CAIRO, Egypt – Malnutrition has increased among children in Darfur over the past year despite a massive humanitarian aid effort in the war-torn Sudanese region, according to a U.N. report obtained by the Associated Press Thursday.
Four years after the conflict began, escalating violence against local people and aid workers alike have made it difficult to get food and other aid to the 4.2 million Darfurians affected, U.N. officials said.
The study found that 16.1 percent of children affected by the conflict suffer from acute malnutrition, compared to 12.9 percent a year earlier.
It was the first time that the rate has been above the World Health Organization’s 15 percent “emergency threshold” for malnutrition since 2004, a year after the conflict in Darfur began, when it ran at 21.8 percent.
“We in the U.N. have been warning for some time that the nutritional situation in Darfur has been deteriorating,” said Stephanie Bunker, spokesperson for U.N.’s Office for the Coordination of Humanitarian Affairs. “It is worrying. We are concerned because insecurity has compromised our ability to reach people in need. We’ve had violence against the people of Darfur and against aid workers.”
She said 290,000 Darfurians were driven from their homes by violence in 2007.
The United Nations has been leading a $1 billion-a-year aid effort in Darfur, with some 13,000 aid workers from the U.N. and other humanitarian agencies providing food and medical help for those affected by the conflict, including 2.5 million people driven out of their homes.
But attacks on humanitarian workers have increased 150 percent this year amid the region’s chaos, according to the U.N. At least 12 aid workers were killed, more than 100 kidnapped and 66 assaulted or raped, while more than 60 aid convoys were ambushed and 100 vehicles hijacked. Some aid groups have reduced their staffs because of the attacks, which are blamed on Darfur’s numerous armed groups.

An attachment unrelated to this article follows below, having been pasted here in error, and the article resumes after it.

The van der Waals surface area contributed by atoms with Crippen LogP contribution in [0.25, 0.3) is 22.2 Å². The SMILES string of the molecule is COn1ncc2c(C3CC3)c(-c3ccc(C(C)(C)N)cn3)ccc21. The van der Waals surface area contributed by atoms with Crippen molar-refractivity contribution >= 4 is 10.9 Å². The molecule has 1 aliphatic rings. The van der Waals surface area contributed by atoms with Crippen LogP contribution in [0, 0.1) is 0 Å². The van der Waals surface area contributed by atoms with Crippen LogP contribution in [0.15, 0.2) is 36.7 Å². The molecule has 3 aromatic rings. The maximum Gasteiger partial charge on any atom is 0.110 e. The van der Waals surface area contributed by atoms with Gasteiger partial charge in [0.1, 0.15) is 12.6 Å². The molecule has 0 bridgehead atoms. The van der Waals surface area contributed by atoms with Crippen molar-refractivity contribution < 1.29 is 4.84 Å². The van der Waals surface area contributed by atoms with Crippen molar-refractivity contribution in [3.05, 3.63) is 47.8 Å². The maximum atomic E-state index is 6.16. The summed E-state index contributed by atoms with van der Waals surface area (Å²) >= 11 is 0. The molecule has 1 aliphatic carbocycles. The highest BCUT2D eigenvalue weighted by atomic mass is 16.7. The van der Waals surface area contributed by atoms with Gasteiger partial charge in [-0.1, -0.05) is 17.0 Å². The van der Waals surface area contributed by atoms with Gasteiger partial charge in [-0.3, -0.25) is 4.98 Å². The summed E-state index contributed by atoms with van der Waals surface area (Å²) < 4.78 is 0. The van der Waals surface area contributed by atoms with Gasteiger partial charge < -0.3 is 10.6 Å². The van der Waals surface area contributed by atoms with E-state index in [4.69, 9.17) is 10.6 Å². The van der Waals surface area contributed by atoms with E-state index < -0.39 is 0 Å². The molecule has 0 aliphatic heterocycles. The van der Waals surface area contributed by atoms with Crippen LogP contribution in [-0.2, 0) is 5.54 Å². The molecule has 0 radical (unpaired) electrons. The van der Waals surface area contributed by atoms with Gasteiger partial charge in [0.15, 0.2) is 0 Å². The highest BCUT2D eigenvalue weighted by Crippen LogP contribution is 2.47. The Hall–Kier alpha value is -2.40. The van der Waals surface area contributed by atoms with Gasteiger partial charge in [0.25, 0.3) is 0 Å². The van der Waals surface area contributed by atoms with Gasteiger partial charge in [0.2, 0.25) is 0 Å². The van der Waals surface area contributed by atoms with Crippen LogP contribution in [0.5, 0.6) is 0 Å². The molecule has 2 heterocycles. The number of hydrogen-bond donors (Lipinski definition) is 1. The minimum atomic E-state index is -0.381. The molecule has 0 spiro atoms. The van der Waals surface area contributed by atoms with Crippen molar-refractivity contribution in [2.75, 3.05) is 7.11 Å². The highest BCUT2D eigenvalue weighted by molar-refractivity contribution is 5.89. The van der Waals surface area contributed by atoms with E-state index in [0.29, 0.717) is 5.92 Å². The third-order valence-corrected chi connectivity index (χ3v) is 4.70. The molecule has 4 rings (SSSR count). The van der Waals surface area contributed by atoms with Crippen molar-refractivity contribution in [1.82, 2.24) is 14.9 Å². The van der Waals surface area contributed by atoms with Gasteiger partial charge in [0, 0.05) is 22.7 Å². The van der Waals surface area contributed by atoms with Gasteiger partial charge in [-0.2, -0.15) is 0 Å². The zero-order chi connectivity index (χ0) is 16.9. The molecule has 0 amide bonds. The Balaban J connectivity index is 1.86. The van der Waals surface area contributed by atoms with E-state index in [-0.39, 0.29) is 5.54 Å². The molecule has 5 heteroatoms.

Bunker said the violence fluctuates across Darfur, making a particular area inaccessible to aid workers for one period, then open later, forcing humanitarian groups to sometimes drop food supplies by helicopter rather than maintain a constant ground presence.
Sudanese government officials had no immediate comment on the U.N. report, which was prepared by UNICEF, the World Food Program and the U.N.’s Food and Agriculture Organization.
The report was based on a survey of 30 clusters of 25 households each from around Darfur. Malnutrition was surveyed among children between 6 months and 5 years old, by measuring the weight-to-height ratio.
More than 200,000 people have been killed since the violence began in Darfur in 2003, pitting ethnic African rebels against the military of the Arab-led Khartoum government. Arab militias known as janjaweed, allied to the government, are accused of widespread atrocities against ethnic African civilians.
A force of some 7,000 African Union peacekeepers has been in Darfur since 2004 but has been too understaffed and underequipped to protect civilians and aid workers. A joint U.N.-AU force of 26,000 peacekeepers is due to deploy starting in January.
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